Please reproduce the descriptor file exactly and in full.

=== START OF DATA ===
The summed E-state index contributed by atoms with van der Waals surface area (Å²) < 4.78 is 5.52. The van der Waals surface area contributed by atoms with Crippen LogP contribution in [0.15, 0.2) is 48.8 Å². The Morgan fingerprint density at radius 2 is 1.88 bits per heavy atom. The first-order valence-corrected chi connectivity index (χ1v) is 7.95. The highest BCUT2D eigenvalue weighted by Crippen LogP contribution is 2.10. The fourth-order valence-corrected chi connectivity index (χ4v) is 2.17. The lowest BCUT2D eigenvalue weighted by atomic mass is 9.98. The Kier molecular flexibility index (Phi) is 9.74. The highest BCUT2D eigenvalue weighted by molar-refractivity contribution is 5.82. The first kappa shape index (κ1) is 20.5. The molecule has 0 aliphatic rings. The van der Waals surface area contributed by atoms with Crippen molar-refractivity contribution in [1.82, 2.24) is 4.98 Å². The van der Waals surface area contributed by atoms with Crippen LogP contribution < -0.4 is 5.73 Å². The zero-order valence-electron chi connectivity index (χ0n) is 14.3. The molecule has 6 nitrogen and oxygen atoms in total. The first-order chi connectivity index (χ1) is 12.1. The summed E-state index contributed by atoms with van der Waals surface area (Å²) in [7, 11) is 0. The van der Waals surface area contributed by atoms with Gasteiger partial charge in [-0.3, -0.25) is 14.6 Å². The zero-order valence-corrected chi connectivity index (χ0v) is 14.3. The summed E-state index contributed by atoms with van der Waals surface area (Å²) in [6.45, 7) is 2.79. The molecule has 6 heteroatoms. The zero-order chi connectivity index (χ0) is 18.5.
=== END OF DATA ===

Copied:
The summed E-state index contributed by atoms with van der Waals surface area (Å²) < 4.78 is 5.52. The van der Waals surface area contributed by atoms with Crippen LogP contribution in [0.15, 0.2) is 48.8 Å². The Morgan fingerprint density at radius 2 is 1.88 bits per heavy atom. The first-order valence-corrected chi connectivity index (χ1v) is 7.95. The highest BCUT2D eigenvalue weighted by Crippen LogP contribution is 2.10. The fourth-order valence-corrected chi connectivity index (χ4v) is 2.17. The lowest BCUT2D eigenvalue weighted by atomic mass is 9.98. The Kier molecular flexibility index (Phi) is 9.74. The highest BCUT2D eigenvalue weighted by molar-refractivity contribution is 5.82. The first kappa shape index (κ1) is 20.5. The molecule has 0 aliphatic rings. The van der Waals surface area contributed by atoms with Crippen molar-refractivity contribution in [1.82, 2.24) is 4.98 Å². The van der Waals surface area contributed by atoms with Crippen LogP contribution < -0.4 is 5.73 Å². The zero-order valence-electron chi connectivity index (χ0n) is 14.3. The molecule has 6 nitrogen and oxygen atoms in total. The first-order chi connectivity index (χ1) is 12.1. The summed E-state index contributed by atoms with van der Waals surface area (Å²) in [7, 11) is 0. The van der Waals surface area contributed by atoms with Gasteiger partial charge in [-0.3, -0.25) is 14.6 Å². The zero-order valence-corrected chi connectivity index (χ0v) is 14.3. The summed E-state index contributed by atoms with van der Waals surface area (Å²) in [6.45, 7) is 2.79. The molecule has 6 heteroatoms. The zero-order chi connectivity index (χ0) is 18.5.